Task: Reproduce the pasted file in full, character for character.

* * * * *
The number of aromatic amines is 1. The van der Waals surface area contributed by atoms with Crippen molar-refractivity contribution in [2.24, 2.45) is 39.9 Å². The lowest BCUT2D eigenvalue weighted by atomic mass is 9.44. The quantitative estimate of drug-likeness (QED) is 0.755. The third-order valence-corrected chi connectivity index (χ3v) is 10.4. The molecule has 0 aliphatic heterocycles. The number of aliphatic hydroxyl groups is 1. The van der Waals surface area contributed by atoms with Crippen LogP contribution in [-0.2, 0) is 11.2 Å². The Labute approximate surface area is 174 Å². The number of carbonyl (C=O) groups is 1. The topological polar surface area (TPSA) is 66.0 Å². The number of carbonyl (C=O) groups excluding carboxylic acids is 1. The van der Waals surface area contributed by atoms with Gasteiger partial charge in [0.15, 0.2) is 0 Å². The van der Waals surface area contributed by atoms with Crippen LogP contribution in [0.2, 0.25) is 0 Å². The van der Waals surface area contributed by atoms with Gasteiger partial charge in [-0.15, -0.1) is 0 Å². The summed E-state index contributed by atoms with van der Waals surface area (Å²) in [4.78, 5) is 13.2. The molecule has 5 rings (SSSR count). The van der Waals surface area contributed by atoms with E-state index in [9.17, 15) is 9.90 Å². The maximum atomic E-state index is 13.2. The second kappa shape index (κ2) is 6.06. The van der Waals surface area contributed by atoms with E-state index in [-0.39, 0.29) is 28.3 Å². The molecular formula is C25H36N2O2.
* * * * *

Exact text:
The number of aromatic amines is 1. The van der Waals surface area contributed by atoms with Crippen molar-refractivity contribution in [2.24, 2.45) is 39.9 Å². The lowest BCUT2D eigenvalue weighted by atomic mass is 9.44. The quantitative estimate of drug-likeness (QED) is 0.755. The third-order valence-corrected chi connectivity index (χ3v) is 10.4. The molecule has 0 aliphatic heterocycles. The number of aliphatic hydroxyl groups is 1. The van der Waals surface area contributed by atoms with Crippen LogP contribution in [-0.2, 0) is 11.2 Å². The Labute approximate surface area is 174 Å². The number of carbonyl (C=O) groups is 1. The topological polar surface area (TPSA) is 66.0 Å². The number of carbonyl (C=O) groups excluding carboxylic acids is 1. The van der Waals surface area contributed by atoms with Gasteiger partial charge in [0.15, 0.2) is 0 Å². The van der Waals surface area contributed by atoms with Crippen LogP contribution in [0.2, 0.25) is 0 Å². The van der Waals surface area contributed by atoms with Gasteiger partial charge in [-0.15, -0.1) is 0 Å². The summed E-state index contributed by atoms with van der Waals surface area (Å²) in [4.78, 5) is 13.2. The molecule has 5 rings (SSSR count). The van der Waals surface area contributed by atoms with E-state index in [9.17, 15) is 9.90 Å². The maximum atomic E-state index is 13.2. The second kappa shape index (κ2) is 6.06. The van der Waals surface area contributed by atoms with E-state index in [-0.39, 0.29) is 28.3 Å². The molecular formula is C25H36N2O2.